Jim Kenney Will Upend the City Council Race, Too

His resignation could make room for Helen Gym and others to get in.

Philadelphia City Council  | Photo Credit: City Council's Flickr page

Philadelphia City Council | Photo Credit: City Council’s Flickr page

The Philadelphia mayor’s race has changed overnight because Councilman Jim Kenney is soon jumping into it. So, too, has the Democratic City Council at-large race.

Philadelphians will now elect at least one new at-large Council member this year because Kenney must step down from his seat to run for mayor. With five Democratic at-large incumbents in the race previously, that was anything but guaranteed. (In this Democratic-dominated town, five of the city’s seven at-large seats are inevitably won by Democrats every four years.) Assuming that Council President Darrell Clarke doesn’t call for a special election to replace Kenney, here’s how his departure from the at-large race changes the game:

  • The race is likely to get more crowded. With Kenney out, there are currently 12 candidates, including incumbents, running for Democratic City Council at-large. An open seat is simply too attractive to politicians, upstarts and activists for the field to stay so small (by historical standards) for long. We wouldn’t be surprised if Parents United for Public Education co-founder Helen Gym, who told us earlier this month she was thinking about getting into the race, now finally makes the plunge. Same goes for Derek Green, a top aide to Councilwoman Marian Tasco, who is rumored to be thinking about running. We may also see some candidates get into the race who we haven’t heard of yet.
  • Kenney’s resignation is probably good news for the incumbent at-large members for a few reasons. If there is indeed a more crowded ballot this spring, that could potentially benefit sitting Council members who have name recognition. Ward leaders may also be less likely now to “cut” incumbent Council members from their sample ballots, which are those pieces of paper handed out to voters outside of polling places (and which, yes, have a real impact on the election). And the non-incumbents in race now have less of an incentive to attack Council members as part of their campaign, or at least less of an incentive to do so as harshly as they might have before. That likely helps Blondell Reynolds Brown, Ed Neilson and Bill Greenlee the most, as they were seen by many political insiders as the most vulnerable incumbents.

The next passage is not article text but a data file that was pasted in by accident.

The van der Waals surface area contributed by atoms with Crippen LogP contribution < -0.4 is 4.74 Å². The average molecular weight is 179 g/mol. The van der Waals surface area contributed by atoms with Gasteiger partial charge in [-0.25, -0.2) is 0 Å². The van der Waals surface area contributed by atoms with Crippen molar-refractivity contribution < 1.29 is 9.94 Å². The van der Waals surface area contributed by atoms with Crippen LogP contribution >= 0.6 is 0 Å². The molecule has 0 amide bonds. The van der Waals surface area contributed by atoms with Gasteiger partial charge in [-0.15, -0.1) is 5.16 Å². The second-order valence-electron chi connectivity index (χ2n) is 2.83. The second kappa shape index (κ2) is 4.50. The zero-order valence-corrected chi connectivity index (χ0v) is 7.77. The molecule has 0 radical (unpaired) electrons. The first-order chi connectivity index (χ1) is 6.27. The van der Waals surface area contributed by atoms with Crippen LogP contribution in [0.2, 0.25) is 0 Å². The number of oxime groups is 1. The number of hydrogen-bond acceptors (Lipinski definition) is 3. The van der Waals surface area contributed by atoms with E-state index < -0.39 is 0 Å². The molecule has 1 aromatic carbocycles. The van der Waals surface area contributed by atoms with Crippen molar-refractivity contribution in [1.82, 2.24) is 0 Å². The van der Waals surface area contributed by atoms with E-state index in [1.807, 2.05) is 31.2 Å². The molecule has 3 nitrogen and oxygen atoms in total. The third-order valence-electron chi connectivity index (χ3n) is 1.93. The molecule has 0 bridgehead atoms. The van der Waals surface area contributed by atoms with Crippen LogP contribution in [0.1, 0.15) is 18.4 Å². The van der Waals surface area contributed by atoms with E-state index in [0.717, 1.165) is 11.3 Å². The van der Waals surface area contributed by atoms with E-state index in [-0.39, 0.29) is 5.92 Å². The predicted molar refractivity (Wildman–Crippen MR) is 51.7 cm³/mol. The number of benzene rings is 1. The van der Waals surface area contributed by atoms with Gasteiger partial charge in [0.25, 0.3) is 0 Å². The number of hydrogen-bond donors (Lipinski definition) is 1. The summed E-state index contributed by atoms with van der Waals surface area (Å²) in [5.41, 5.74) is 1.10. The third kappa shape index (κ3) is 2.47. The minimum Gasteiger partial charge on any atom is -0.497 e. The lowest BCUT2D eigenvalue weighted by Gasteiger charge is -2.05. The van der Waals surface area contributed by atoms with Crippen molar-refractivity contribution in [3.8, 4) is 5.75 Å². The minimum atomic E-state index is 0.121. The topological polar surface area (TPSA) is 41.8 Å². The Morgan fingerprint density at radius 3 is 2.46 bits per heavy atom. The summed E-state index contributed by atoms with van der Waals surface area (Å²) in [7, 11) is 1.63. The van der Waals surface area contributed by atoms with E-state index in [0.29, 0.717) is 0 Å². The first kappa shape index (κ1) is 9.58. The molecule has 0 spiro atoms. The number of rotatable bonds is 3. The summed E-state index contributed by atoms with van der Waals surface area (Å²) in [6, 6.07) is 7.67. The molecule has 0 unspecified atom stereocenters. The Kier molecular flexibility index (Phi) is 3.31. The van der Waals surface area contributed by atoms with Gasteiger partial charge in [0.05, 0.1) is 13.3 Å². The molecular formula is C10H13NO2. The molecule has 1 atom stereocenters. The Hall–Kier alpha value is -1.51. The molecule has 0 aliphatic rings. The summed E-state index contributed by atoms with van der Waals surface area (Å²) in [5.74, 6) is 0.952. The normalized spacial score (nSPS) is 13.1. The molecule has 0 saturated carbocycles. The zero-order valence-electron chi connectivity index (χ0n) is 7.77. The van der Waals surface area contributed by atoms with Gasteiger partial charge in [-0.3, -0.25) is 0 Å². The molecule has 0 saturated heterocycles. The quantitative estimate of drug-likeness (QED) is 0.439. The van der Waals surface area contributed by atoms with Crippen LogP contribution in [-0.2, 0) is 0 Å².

• Of course, Kenney’s resignation is also good news for the non-incumbent candidates as a whole, but it’s unclear if it benefits any of them in particular. That’s partly because of the diverse mix of supporters that Kenney has built up over the years. He’s got love from progressives, business leaders, white rowhouse neighborhoods, some labor unions and the LGBTQ community. Who in the field could assume that mantle wholesale? Paul Steinke, the openly gay former general manager of the Reading Terminal Market, will likely get votes from the LGBTQ community and financial support from business leaders, developers and lawyers. But Tom Wyatt, a partner in the Center City law firm Dilworth Paxson, is also presumably plugged into the business world. And we hear Isaiah Thomas, an adjunct professor at Lincoln University, has impressed a new group currently known as “Philly Rising,” which is planning to make independent expenditures to support pro-business Council candidates. Meanwhile, Sherrie Cohen, an open lesbian who finished sixth in the 2011 Democratic at-large race, will be fighting for the LGBTQ vote alongside Steinke, as well as for the progressive vote. But potential candidate Helen Gym is also a progressive darling. And then what about Frank Rizzo, Jr., who has got that rowhouse appeal? We could go on. The point is, there’s no clear winner here. Yet. Which should make for an interesting race.